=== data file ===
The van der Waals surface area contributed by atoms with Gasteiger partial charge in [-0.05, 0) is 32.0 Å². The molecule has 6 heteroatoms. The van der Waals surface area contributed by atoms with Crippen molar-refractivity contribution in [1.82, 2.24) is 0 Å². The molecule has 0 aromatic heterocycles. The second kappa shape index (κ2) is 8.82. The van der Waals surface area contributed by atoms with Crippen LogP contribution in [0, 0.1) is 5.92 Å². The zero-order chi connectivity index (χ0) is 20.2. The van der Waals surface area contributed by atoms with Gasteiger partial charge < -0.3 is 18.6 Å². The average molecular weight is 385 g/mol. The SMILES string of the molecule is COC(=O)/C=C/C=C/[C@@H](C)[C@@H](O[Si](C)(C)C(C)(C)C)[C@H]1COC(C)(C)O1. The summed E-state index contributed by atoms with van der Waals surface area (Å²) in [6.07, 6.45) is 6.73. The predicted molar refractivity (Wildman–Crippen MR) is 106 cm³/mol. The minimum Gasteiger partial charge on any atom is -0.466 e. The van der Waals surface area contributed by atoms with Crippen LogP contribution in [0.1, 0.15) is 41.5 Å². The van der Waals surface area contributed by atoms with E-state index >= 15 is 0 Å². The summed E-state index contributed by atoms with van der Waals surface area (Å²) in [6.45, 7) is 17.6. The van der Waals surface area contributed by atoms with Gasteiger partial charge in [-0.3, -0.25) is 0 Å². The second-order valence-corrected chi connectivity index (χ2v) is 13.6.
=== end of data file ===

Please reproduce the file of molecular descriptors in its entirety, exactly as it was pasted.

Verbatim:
The van der Waals surface area contributed by atoms with Gasteiger partial charge in [-0.05, 0) is 32.0 Å². The molecule has 6 heteroatoms. The van der Waals surface area contributed by atoms with Crippen molar-refractivity contribution in [1.82, 2.24) is 0 Å². The molecule has 0 aromatic heterocycles. The second kappa shape index (κ2) is 8.82. The van der Waals surface area contributed by atoms with Crippen LogP contribution in [0, 0.1) is 5.92 Å². The zero-order chi connectivity index (χ0) is 20.2. The van der Waals surface area contributed by atoms with Gasteiger partial charge < -0.3 is 18.6 Å². The average molecular weight is 385 g/mol. The SMILES string of the molecule is COC(=O)/C=C/C=C/[C@@H](C)[C@@H](O[Si](C)(C)C(C)(C)C)[C@H]1COC(C)(C)O1. The summed E-state index contributed by atoms with van der Waals surface area (Å²) in [6.07, 6.45) is 6.73. The predicted molar refractivity (Wildman–Crippen MR) is 106 cm³/mol. The minimum Gasteiger partial charge on any atom is -0.466 e. The van der Waals surface area contributed by atoms with Crippen LogP contribution in [0.1, 0.15) is 41.5 Å². The van der Waals surface area contributed by atoms with E-state index >= 15 is 0 Å². The summed E-state index contributed by atoms with van der Waals surface area (Å²) in [6.45, 7) is 17.6. The van der Waals surface area contributed by atoms with Gasteiger partial charge in [-0.3, -0.25) is 0 Å². The second-order valence-corrected chi connectivity index (χ2v) is 13.6.